Elevator (2011)

In Need of a Lift

Financier Henry Barton (John Getz) and his granddaughter are attending a party in his honour in the building which is named after him. Having got in to the lift with some of his employees as well as security and the comedian hired for the night they find themselves stuck when the granddaughter presses the emergency stop to wind up the claustrophobic comedian only for the lift to remain stuck. If the situation wasn't tense enough between these strangers it is about to get a lot tenser when they discover one of them is wired to a bomb.

At some point in "Elevator" they mention "Lifeboat" the Alfred Hitchcock movie where we have a group of people stuck on a small lifeboat together and it is for me the greatest one space movie ever made. Unfortunately "Elevator" doesn't get close to achieving what Hitchcock achieved and whilst it goes through the motions with the tension between the people stuck in the lift rising to despair it just fails to really draw you in to their plight. Even when the revelation that the lift is likely to go bang you don't feel any more concern over their plight.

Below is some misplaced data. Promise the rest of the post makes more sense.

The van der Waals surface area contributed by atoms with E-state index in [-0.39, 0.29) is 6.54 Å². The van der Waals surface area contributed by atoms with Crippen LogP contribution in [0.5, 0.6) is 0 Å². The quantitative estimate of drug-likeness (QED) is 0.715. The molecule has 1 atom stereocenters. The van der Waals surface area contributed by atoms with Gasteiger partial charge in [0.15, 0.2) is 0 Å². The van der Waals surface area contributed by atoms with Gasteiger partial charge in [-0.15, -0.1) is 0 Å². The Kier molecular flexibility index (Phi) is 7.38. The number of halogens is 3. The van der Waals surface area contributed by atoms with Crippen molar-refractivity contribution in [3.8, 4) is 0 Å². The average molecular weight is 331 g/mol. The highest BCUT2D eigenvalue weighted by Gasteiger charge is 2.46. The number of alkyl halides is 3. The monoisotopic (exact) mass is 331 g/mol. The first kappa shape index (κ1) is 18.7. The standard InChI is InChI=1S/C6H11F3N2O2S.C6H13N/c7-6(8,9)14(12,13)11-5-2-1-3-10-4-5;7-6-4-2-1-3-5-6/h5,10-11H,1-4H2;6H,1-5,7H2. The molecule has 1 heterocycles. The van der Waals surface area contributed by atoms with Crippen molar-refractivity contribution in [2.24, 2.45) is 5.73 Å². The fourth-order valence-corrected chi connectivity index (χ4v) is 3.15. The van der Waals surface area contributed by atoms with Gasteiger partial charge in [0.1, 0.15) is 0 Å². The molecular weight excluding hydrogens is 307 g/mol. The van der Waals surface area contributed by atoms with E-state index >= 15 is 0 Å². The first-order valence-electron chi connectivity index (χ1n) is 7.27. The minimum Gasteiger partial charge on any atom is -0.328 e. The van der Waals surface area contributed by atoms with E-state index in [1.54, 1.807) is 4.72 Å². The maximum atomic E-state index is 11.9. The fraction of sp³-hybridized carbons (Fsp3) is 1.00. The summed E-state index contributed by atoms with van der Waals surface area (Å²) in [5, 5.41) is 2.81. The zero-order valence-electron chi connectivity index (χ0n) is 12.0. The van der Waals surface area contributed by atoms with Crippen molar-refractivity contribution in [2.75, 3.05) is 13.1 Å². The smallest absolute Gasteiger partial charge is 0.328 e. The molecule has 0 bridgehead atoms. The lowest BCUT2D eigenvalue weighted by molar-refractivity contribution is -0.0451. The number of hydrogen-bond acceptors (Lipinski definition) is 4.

The problem is not in Stig Svendsen's direction, he does a decent job of making this lift feel like an uncomfortably small space which gets smaller the longer the movie goes on. Nope the problem is that once again "Elevator" features characters who are just tossed in there with the writers failing to establish their characters probably because in their heads they know them and forget that the audience doesn't. It means that there is no connection with a single character stuck in there and with some of them ending up quite loathsome it makes it even harder to feel anything for them.

What this all boils down to is that "Elevator" is entertaining but it has some serious flaws most notably the lack of character depth which means that there is no emotional connection with any of those stuck in the lift. If we hade a bit more character detail then "Elevator" could have come good instead of just ending up a movie of scenes which are meant to suffice.